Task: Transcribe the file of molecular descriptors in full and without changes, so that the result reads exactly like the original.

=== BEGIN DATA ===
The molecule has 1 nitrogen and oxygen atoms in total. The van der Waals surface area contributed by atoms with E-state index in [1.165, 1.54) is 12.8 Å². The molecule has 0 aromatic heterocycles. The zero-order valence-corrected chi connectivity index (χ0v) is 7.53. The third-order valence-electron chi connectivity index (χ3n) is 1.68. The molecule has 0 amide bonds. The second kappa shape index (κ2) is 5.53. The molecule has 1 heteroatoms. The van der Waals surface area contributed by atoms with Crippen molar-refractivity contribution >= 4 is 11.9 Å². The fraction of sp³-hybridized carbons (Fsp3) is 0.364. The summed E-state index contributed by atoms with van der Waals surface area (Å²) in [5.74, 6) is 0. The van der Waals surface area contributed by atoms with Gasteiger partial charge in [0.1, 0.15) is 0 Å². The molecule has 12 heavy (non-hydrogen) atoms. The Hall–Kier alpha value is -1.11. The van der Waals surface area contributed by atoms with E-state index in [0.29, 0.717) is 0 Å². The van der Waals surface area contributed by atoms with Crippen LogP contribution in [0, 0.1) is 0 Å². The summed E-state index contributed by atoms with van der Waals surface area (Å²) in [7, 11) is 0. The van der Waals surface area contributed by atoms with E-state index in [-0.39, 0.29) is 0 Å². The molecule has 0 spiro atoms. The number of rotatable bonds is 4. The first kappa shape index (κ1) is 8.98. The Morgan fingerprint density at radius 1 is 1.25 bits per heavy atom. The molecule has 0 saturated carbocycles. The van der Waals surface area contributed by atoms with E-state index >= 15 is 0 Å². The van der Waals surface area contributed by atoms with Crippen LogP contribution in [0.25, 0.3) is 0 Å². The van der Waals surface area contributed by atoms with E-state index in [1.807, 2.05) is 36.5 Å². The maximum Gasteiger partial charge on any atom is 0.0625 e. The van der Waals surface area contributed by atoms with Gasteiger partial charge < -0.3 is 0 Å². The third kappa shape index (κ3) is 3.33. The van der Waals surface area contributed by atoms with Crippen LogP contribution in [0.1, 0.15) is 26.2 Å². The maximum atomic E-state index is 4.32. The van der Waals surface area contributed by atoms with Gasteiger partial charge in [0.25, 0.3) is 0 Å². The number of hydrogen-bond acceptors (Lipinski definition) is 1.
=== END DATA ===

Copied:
The molecule has 1 nitrogen and oxygen atoms in total. The van der Waals surface area contributed by atoms with E-state index in [1.165, 1.54) is 12.8 Å². The molecule has 0 aromatic heterocycles. The zero-order valence-corrected chi connectivity index (χ0v) is 7.53. The third-order valence-electron chi connectivity index (χ3n) is 1.68. The molecule has 0 amide bonds. The second kappa shape index (κ2) is 5.53. The molecule has 1 heteroatoms. The van der Waals surface area contributed by atoms with Crippen molar-refractivity contribution >= 4 is 11.9 Å². The fraction of sp³-hybridized carbons (Fsp3) is 0.364. The summed E-state index contributed by atoms with van der Waals surface area (Å²) in [5.74, 6) is 0. The van der Waals surface area contributed by atoms with Gasteiger partial charge in [0.1, 0.15) is 0 Å². The molecule has 12 heavy (non-hydrogen) atoms. The Hall–Kier alpha value is -1.11. The van der Waals surface area contributed by atoms with E-state index in [0.29, 0.717) is 0 Å². The van der Waals surface area contributed by atoms with Crippen LogP contribution in [0, 0.1) is 0 Å². The summed E-state index contributed by atoms with van der Waals surface area (Å²) in [7, 11) is 0. The van der Waals surface area contributed by atoms with E-state index in [-0.39, 0.29) is 0 Å². The molecule has 0 spiro atoms. The number of rotatable bonds is 4. The first kappa shape index (κ1) is 8.98. The Morgan fingerprint density at radius 1 is 1.25 bits per heavy atom. The molecule has 0 saturated carbocycles. The van der Waals surface area contributed by atoms with E-state index >= 15 is 0 Å². The van der Waals surface area contributed by atoms with Crippen LogP contribution in [0.25, 0.3) is 0 Å². The van der Waals surface area contributed by atoms with E-state index in [1.807, 2.05) is 36.5 Å². The maximum Gasteiger partial charge on any atom is 0.0625 e. The van der Waals surface area contributed by atoms with Gasteiger partial charge < -0.3 is 0 Å². The third kappa shape index (κ3) is 3.33. The van der Waals surface area contributed by atoms with Crippen LogP contribution in [0.1, 0.15) is 26.2 Å². The maximum atomic E-state index is 4.32. The van der Waals surface area contributed by atoms with Gasteiger partial charge in [0.25, 0.3) is 0 Å². The number of hydrogen-bond acceptors (Lipinski definition) is 1.